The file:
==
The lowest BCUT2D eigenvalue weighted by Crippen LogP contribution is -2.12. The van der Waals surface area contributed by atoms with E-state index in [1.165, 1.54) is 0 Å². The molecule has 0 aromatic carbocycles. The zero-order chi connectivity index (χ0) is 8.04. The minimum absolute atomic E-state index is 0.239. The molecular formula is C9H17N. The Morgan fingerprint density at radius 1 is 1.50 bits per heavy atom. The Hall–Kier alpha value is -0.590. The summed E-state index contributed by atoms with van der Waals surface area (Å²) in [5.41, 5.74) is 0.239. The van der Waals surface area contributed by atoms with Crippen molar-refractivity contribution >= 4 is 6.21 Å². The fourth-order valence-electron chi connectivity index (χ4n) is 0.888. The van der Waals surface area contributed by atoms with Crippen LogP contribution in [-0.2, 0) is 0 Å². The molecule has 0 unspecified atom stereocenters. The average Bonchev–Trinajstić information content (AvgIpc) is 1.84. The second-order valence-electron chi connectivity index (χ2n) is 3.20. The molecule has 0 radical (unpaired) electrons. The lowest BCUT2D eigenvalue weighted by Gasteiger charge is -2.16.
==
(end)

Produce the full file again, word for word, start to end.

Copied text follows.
The lowest BCUT2D eigenvalue weighted by Crippen LogP contribution is -2.12. The van der Waals surface area contributed by atoms with E-state index in [1.165, 1.54) is 0 Å². The molecule has 0 aromatic carbocycles. The zero-order chi connectivity index (χ0) is 8.04. The minimum absolute atomic E-state index is 0.239. The molecular formula is C9H17N. The Morgan fingerprint density at radius 1 is 1.50 bits per heavy atom. The Hall–Kier alpha value is -0.590. The summed E-state index contributed by atoms with van der Waals surface area (Å²) in [5.41, 5.74) is 0.239. The van der Waals surface area contributed by atoms with Crippen molar-refractivity contribution >= 4 is 6.21 Å². The fourth-order valence-electron chi connectivity index (χ4n) is 0.888. The van der Waals surface area contributed by atoms with Crippen LogP contribution in [-0.2, 0) is 0 Å². The molecule has 0 unspecified atom stereocenters. The average Bonchev–Trinajstić information content (AvgIpc) is 1.84. The second-order valence-electron chi connectivity index (χ2n) is 3.20. The molecule has 0 radical (unpaired) electrons. The lowest BCUT2D eigenvalue weighted by Gasteiger charge is -2.16.